Fifty eight female patients with non specific neck pain were divided into two groups: 1) craniocervical muscle training and 2) endurance strength training of the cervical flexor muscles. The exercise programmes were followed for six weeks and reassessment indicated that the craniocervical group demonstrated decreased cervical lordosis during the reassessment of the ten minute sitting computer task.

Further research carried out by the same group investigated deep and superficial neck flexor muscle activity during the CCFT and during rapid arm movements in shoulder flexion and extension11. Forty six female patients with chronic neck pain for longer than three months were randomly assigned to either a craniocervical retraining group (as described by Jull and colleagues12) or a strength-training programme for the cervical flexors. Both groups carried out specific exercises over a 6-week period, and all participants were reassessed at the follow up period. As in previous research described above, EMG was determined using the oropharangeal wall which was accessed through the nasal pathway.

The results revealed a significant increase in the EMG of the deep cervical flexors in the craniocervical training group where as not in the strength training group. In addition the craniocervical retraining group showed a significant effect for a decrease in EMG activity of the left and right SCM and AS muscles across all stages of the CCFT except for the 22mmHg. Furthermore, an earlier onset of EMG activity was noted in the deep cervical flexor muscles during shoulder flexion (83.5%) and extension (89%) in the craniocervical retraining group. Improvements were noted in the strength-training group but were only 55% in both shoulder flexion and extension. Both groups also significantly improved in terms of average pain intensity and the neck disability index score.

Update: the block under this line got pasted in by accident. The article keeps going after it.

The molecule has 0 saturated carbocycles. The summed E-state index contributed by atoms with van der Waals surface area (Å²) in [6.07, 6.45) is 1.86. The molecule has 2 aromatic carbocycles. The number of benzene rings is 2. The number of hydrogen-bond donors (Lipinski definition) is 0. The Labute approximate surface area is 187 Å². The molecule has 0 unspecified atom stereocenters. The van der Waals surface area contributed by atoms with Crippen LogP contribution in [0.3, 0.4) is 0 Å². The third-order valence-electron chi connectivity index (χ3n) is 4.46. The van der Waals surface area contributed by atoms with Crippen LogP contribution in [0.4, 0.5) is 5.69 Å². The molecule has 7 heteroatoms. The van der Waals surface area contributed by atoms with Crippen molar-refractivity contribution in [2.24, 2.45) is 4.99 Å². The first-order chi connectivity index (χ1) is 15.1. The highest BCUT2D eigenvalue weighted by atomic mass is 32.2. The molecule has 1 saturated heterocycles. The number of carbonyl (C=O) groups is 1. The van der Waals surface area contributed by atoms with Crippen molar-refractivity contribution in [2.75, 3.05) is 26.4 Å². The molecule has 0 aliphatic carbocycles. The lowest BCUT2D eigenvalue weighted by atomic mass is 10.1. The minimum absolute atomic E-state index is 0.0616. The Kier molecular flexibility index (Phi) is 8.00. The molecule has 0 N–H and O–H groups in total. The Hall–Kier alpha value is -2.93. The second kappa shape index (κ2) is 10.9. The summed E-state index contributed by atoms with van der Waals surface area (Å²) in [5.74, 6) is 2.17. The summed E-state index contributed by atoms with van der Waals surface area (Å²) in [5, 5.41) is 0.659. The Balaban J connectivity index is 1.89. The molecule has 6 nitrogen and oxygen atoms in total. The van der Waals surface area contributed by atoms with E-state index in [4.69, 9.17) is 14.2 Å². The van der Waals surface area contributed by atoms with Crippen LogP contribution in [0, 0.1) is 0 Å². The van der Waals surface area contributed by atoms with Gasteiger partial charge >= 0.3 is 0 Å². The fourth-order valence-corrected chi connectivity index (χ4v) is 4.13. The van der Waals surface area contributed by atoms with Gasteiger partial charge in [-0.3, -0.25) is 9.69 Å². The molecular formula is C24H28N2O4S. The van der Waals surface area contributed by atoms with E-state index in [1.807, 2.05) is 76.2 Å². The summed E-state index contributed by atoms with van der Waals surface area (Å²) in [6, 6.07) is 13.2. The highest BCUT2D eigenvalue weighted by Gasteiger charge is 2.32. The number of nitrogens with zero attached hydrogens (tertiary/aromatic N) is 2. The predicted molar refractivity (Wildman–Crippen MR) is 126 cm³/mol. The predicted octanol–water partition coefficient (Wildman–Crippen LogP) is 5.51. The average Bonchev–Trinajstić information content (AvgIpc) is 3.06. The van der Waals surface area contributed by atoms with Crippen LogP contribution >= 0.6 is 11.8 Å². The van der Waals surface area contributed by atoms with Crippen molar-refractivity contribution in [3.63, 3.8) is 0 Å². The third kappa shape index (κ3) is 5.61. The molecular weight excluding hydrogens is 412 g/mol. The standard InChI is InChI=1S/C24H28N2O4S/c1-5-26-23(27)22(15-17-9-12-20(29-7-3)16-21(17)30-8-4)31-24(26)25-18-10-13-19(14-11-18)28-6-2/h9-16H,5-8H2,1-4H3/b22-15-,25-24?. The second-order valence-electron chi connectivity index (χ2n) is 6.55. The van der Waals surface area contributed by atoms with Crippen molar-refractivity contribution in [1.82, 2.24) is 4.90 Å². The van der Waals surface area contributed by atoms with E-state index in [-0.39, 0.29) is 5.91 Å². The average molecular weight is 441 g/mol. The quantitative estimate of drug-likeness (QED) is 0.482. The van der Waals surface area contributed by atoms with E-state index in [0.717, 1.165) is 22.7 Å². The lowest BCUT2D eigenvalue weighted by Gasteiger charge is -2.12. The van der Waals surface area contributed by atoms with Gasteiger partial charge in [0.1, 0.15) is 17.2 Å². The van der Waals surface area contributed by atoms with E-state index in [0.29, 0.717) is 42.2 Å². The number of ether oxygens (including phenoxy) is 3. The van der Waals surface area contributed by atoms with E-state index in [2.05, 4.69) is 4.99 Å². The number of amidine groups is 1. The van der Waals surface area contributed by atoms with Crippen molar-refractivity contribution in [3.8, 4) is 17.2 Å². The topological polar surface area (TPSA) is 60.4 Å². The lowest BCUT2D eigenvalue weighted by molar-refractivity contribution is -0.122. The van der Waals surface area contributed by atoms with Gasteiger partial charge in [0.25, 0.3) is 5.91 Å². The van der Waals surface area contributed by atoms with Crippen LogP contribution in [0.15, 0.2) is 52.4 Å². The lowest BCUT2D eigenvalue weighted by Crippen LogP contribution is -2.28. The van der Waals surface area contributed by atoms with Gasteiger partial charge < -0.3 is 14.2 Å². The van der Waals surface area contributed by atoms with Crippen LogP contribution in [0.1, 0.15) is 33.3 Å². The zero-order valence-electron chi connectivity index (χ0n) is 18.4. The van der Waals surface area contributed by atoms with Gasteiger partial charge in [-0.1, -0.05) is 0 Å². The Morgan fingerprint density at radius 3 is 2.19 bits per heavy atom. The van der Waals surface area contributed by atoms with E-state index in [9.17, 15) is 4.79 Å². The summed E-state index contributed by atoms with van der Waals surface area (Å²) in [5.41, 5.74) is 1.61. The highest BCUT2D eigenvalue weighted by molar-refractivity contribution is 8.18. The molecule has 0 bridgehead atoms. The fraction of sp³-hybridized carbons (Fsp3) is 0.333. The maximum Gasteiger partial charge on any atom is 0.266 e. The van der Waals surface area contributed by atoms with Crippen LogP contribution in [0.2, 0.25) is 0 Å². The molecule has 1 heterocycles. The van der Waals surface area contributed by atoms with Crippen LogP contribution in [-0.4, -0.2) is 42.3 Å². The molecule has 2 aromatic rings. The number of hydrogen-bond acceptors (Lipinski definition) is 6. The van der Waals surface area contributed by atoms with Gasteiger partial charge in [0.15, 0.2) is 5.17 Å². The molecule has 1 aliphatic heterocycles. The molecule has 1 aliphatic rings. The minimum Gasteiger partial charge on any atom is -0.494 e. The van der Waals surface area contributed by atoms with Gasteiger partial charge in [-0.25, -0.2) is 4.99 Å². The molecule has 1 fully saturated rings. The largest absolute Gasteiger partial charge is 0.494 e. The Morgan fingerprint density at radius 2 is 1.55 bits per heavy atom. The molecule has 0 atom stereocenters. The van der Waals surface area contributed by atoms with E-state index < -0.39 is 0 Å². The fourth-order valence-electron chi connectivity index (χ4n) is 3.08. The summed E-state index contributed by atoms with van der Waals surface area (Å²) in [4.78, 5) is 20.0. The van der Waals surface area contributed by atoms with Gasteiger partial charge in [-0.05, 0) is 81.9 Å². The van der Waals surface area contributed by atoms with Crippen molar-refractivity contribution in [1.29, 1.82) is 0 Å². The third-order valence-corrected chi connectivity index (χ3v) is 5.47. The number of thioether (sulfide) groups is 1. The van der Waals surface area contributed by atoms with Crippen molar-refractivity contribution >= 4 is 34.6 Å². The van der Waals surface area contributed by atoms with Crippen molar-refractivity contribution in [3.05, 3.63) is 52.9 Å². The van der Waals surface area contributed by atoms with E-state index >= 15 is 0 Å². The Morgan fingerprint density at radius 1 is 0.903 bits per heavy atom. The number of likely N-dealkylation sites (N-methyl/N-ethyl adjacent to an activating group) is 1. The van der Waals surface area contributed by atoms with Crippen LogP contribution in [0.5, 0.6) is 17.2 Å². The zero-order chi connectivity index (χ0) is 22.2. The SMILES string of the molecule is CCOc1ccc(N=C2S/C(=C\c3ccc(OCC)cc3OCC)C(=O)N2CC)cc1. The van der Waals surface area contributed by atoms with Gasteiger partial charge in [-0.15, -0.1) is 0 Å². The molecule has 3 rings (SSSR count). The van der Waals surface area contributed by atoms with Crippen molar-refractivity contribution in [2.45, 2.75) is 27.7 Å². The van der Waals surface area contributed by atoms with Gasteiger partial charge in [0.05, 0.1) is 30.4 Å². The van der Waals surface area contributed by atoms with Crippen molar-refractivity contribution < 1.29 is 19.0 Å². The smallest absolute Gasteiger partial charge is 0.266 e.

Once a patient is able to achieve good isometric endurance control using the CCFT test two, it is desirable to progress to more functional positions whilst simultaneously maintaining activity of the craniocervical flexors. The exercises shown in figure 4 provide examples of generic functional exercises which are commonly performed by a wide range of athletes, and in which the craniocervical flexors must still be used during these tasks.

Figure 4: Commonly performed exercises where craniocervical segmental control is desirable

A) Plank position

A) Plank position

B) Back squat with barbell

B) Back squat with barbel









C) Start position of an abdominal crunch on the Swiss ball


For example, the plank exercise is one of the most frequently used exercises in gyms, but there is no available research that has measured the EMG activity of the stability muscles of the lower trunk or the position of the lumbar spine whilst the craniocervical spine is in extension or neutral. In such an exercise, the stability of the craniocervical spine is important.

Ideally, during a task to engage the lumbar spine stabilisers, it is desirable to emphasise complete segmental control of all regions of the spine.

Key points
-The CCFT is a valid and reliable tool for measuring muscle activity of the deep cervical neck flexors and therefore can be used in patients with non severe neck pain.

-The nodding ‘yes’ action performed in the CCFT becomes a foundation exercise for improving postural segmental control of the cervical spine as proven over a six week rehabilitation programme.


Full activation of the deep cervical flexors is essential when managing neck pain and providing stability to the cervical spine. A number of sports and activities of daily living predispose the upper cervical region to stress and therefore the CCFT can become a useful tool in identifying a
weakness in the craniocervical flexors, and then used as a treatment modality to promoting stability in this area.

  1. Man Ther. 2004, 9: 125–133
  2. Sports Phys Ther. 2012, 4 (4), 293 – 301
  3. Spine. 1998, 23 (4): 412-42
  4. Man Ther. 2004, 9: 89-94
  5. J of Manip and Phys Ther. Sept 2008, 31 (7), 525-533
  6. J of Manip and Phys Ther. Sept 2008, 31 (7), 525-533
  7. J of Manip and Phys Ther. Sept 2008, 31 (7), 525-533
  8. Cephal. 1999, 19 (3): p. 179-85
  9. Phys Ther. 2003, 83: 899-906
  10. Phys Ther. 2007, 87:408–417
  11. Man Ther. 2009, 14: 9-701
  12. Man Ther. 2009, 14: 9-701